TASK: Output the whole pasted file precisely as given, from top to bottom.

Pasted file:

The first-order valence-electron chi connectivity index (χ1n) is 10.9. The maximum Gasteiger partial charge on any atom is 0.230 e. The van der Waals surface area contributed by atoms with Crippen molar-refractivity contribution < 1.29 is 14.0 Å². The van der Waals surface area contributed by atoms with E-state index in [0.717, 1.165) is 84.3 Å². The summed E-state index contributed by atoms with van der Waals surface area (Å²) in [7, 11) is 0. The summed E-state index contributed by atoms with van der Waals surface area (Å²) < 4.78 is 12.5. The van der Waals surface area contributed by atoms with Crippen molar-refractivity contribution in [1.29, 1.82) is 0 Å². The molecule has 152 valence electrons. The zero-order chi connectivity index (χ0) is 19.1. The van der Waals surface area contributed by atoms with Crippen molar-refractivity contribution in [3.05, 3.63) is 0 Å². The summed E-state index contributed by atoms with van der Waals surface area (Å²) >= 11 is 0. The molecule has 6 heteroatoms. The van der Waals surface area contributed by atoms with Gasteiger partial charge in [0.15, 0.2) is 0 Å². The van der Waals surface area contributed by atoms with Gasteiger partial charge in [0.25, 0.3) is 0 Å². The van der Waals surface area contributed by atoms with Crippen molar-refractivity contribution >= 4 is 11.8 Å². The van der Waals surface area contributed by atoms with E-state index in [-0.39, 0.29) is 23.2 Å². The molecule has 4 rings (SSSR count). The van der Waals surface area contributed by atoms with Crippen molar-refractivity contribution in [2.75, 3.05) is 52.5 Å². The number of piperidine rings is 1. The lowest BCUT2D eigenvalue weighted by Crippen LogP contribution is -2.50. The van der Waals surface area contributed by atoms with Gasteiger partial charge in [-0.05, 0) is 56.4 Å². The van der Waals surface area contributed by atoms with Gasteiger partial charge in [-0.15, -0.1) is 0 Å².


The first-order valence-electron chi connectivity index (χ1n) is 10.9. The maximum Gasteiger partial charge on any atom is 0.230 e. The van der Waals surface area contributed by atoms with Crippen molar-refractivity contribution < 1.29 is 14.0 Å². The van der Waals surface area contributed by atoms with E-state index in [0.717, 1.165) is 84.3 Å². The summed E-state index contributed by atoms with van der Waals surface area (Å²) in [7, 11) is 0. The summed E-state index contributed by atoms with van der Waals surface area (Å²) < 4.78 is 12.5. The van der Waals surface area contributed by atoms with Crippen molar-refractivity contribution in [1.29, 1.82) is 0 Å². The molecule has 152 valence electrons. The zero-order chi connectivity index (χ0) is 19.1. The van der Waals surface area contributed by atoms with Crippen molar-refractivity contribution in [3.05, 3.63) is 0 Å². The summed E-state index contributed by atoms with van der Waals surface area (Å²) >= 11 is 0. The molecule has 6 heteroatoms. The van der Waals surface area contributed by atoms with Gasteiger partial charge in [0.15, 0.2) is 0 Å². The van der Waals surface area contributed by atoms with Gasteiger partial charge in [0.25, 0.3) is 0 Å². The van der Waals surface area contributed by atoms with Crippen molar-refractivity contribution >= 4 is 11.8 Å². The van der Waals surface area contributed by atoms with E-state index in [-0.39, 0.29) is 23.2 Å². The molecule has 4 rings (SSSR count). The van der Waals surface area contributed by atoms with Crippen molar-refractivity contribution in [2.75, 3.05) is 52.5 Å². The number of piperidine rings is 1. The lowest BCUT2D eigenvalue weighted by Crippen LogP contribution is -2.50. The van der Waals surface area contributed by atoms with Gasteiger partial charge in [-0.05, 0) is 56.4 Å². The van der Waals surface area contributed by atoms with Gasteiger partial charge in [-0.15, -0.1) is 0 Å².